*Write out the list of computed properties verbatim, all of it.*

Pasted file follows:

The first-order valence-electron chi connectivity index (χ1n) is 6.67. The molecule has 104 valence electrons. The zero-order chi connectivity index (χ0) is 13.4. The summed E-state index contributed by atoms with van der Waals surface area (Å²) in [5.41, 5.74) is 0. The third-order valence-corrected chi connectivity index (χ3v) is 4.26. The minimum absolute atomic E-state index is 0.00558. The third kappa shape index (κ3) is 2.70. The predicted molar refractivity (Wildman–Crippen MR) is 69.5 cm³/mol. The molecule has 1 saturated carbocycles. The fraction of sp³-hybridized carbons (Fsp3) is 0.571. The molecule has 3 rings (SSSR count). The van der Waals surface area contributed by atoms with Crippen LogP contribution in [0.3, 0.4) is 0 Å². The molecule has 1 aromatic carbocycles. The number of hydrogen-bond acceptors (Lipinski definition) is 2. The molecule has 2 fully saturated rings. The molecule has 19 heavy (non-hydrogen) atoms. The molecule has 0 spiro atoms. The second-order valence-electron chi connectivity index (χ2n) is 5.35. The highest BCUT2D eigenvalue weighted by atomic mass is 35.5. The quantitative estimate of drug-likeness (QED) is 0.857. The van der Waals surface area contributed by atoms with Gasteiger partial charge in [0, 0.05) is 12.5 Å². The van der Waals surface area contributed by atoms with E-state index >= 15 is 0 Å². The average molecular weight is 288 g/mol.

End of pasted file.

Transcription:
The first-order valence-electron chi connectivity index (χ1n) is 6.67. The molecule has 104 valence electrons. The zero-order chi connectivity index (χ0) is 13.4. The summed E-state index contributed by atoms with van der Waals surface area (Å²) in [5.41, 5.74) is 0. The third-order valence-corrected chi connectivity index (χ3v) is 4.26. The minimum absolute atomic E-state index is 0.00558. The third kappa shape index (κ3) is 2.70. The predicted molar refractivity (Wildman–Crippen MR) is 69.5 cm³/mol. The molecule has 1 saturated carbocycles. The fraction of sp³-hybridized carbons (Fsp3) is 0.571. The molecule has 3 rings (SSSR count). The van der Waals surface area contributed by atoms with Crippen LogP contribution in [0.3, 0.4) is 0 Å². The molecule has 1 aromatic carbocycles. The number of hydrogen-bond acceptors (Lipinski definition) is 2. The molecule has 2 fully saturated rings. The molecule has 19 heavy (non-hydrogen) atoms. The molecule has 0 spiro atoms. The second-order valence-electron chi connectivity index (χ2n) is 5.35. The highest BCUT2D eigenvalue weighted by atomic mass is 35.5. The quantitative estimate of drug-likeness (QED) is 0.857. The van der Waals surface area contributed by atoms with Gasteiger partial charge in [0, 0.05) is 12.5 Å². The van der Waals surface area contributed by atoms with E-state index >= 15 is 0 Å². The average molecular weight is 288 g/mol.